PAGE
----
diamond geezer

 Thursday, June 20, 2019

A big blue sign has recently appeared outside Pudding Mill DLR station, tied to a fence. Got an hour to spare? Try the Three Mills History Walk.



This compact corner of the Lower Lea Valley has an astonishing history, and this looks like an excellent opportunity to explore. You could even follow along at threemillshistorywalk.com as you go for additional background information. But this particular heritage stroll isn't quite what it seems, and turns out to be (quite deliberately) a walk round the outside of a building site.



The first part of the walk leads us away from the Olympic Park towards Stratford High Street through the future suburb of Pudding Mill. It's pretty bleak at present, lost in transition between 20th century industrial and 2020s housing estate, and currently subdivided into empty plots. One hoarding supports a Three Mills History Walk plaque referencing the Pudding Mill windmill which once twirled here. Alas almost all the information on the plaque is incorrect - the river wasn't shaped like a pudding bowl, the windmill was, and it wasn't demolished in 1934 but in the mid 19th century. I fear this is what happens when your research is based on a single website (this one) and you entirely misinterpret what the author wrote.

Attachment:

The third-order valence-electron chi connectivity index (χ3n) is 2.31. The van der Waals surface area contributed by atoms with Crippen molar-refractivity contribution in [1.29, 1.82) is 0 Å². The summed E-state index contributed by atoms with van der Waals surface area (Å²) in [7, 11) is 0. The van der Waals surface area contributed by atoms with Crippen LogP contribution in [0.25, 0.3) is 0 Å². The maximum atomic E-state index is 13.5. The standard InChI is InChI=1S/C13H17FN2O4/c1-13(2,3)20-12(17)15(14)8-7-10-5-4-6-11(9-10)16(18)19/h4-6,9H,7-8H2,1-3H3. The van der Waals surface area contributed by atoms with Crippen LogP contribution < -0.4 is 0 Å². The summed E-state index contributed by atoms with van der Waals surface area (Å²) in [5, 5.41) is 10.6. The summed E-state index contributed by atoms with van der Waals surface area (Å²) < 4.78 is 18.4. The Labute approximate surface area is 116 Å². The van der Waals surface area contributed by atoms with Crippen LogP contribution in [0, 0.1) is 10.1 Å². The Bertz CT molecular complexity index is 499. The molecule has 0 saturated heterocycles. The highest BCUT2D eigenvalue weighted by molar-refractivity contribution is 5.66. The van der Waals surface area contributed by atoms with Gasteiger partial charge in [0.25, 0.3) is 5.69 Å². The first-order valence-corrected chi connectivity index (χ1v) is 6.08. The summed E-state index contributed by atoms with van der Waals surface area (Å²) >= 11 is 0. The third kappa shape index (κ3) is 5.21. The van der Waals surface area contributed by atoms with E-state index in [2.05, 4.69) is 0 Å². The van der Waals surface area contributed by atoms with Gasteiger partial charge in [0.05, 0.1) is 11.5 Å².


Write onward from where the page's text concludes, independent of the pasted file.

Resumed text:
A sign directs us left along the Bow Back River between two recently-demolished sites. When a Porsche showroom has been flattened to make way for housing, it's clear where the real new money is. Attached to City Mill Lock is plaque number 2 for Luke Howard, the industrialist and amateur meteorologist who was first to give clouds the names cumulus, stratus and cirrus. Luke owned a chemical works here and briefly lived in a house alongside, but that's long demolished and even the local waterways have been entirely remodelled since. Instead what you're looking at is a 1930s lockkeepers cottage squeezed inbetween two horrible blocks of opportunistic housing and perhaps you'd be better off staring at the sky instead.



To cross Stratford High Street the trail ignores the closest set of traffic lights in favour of the second, because its deviser wants you to walk past a set of buildings on the other side. One of these is attractively Victorian and was formerly used by the Dane Group, once "the largest producer of Day-Glo pigments in the world". Everything else is new, part of the business end of the Sugar House Island development, including a dormant restaurant, a rotated hyperboloid tower and several unlet office blocks. A massive triangular brownfield site is undergoing transformation, bounded on two sides by water and ultimately delivering 1200 new homes. And that's why we're really here, and why we're about to go for a mile long walk round the perimeter.



Sugar House Island is the latest name for the 26 acre site formerly called Strand East, which you might remember from 2012 as 'that site near Stratford bought up by IKEA'. The company now in charge is called Vastint, whose 'placemakers' have faced the challenge of making a canvas they've mostly demolished sound interesting. The Sugar House is one of the handful of buildings they've retained, hence its adoption for branding purposes, although it's not actually part of the Victorian sugar refinery that stood here for 20 years, and the site isn't truly an island, but hey.